'Let's be pilgrims': A medieval year at Red House

Painting on the settle at Red House

William Morris loved all things medieval. Find out more through our programme of short talks and tours throughout the year.

His idealised view of the past offered a sharp contrast to the rapid urbanisation surrounding him. Morris revolted against the new ‘mass-produced’ idustrustrialisation of London and when it came to looking for a plot of land to build his house, he chose an ancient orchard in the quiet village of Upton.

" Apart from my desire to produce beautiful things, the leading passion of my life has been and is hatred of modern civilization"
- William Morris

Morris’ knowledge of the medieval past came straight from the pages of Chaucer and the tales of King Arthur and Guinevere. His carefully chosen plot of land was close to Watling Way, an ancient pilgrimage route to Canterbury Cathedral and a road familiar to all who have read Chaucer’s Canterbury Tales.

The design of the house Morris built was also distinctly medieval, with inspiration taken from the medieval cathedrals of France. Red House has steep roofs and prominent chimneys with a large Entrance Hall; Morris’ answer to the great halls of Tudor manor houses.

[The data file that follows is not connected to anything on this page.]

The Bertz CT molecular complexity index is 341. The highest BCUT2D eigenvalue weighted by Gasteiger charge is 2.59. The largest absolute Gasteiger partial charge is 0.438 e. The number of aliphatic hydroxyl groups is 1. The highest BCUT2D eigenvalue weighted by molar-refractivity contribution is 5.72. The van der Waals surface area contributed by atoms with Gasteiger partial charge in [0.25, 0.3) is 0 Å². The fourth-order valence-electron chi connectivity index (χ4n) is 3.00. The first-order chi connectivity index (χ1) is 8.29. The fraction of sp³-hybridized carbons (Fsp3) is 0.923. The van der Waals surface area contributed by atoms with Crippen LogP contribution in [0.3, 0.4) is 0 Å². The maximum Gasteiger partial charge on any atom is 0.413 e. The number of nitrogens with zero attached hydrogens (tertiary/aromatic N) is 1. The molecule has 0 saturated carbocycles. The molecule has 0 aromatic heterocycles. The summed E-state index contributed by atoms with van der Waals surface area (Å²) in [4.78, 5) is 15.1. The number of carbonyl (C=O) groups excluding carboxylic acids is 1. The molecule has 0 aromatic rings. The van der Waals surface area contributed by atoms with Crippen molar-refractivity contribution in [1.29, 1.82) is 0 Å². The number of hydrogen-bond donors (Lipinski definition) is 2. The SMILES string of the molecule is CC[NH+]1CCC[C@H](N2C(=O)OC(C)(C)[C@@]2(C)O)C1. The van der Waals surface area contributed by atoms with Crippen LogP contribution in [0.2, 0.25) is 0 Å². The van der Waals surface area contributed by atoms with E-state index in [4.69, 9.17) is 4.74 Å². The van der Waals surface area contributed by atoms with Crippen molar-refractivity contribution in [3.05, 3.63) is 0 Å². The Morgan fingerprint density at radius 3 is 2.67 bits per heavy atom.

Paining on the settle at Red House, Bexleyheath
Painting on the settle at Red House

His obsession didn’t stop there; Red House’s interiors were decorated with medieval tales and hosted gatherings in which Morris’ and his friends dressed in medieval garb. In Red House, Morris had created his very own Camelot.

To find out more join one of our free tours and talks that will run throughout the year:

Ten Minute Talks

March & April, daily at 2pm & 3pm

Join one of our knowledgeable volunteer guides to discover more about the medieval influences at Red House

Garden Tours

May & June, daily at 2:30pm

Take a stroll round the garden and discover how its original design was also shaped by ideas and themes from history.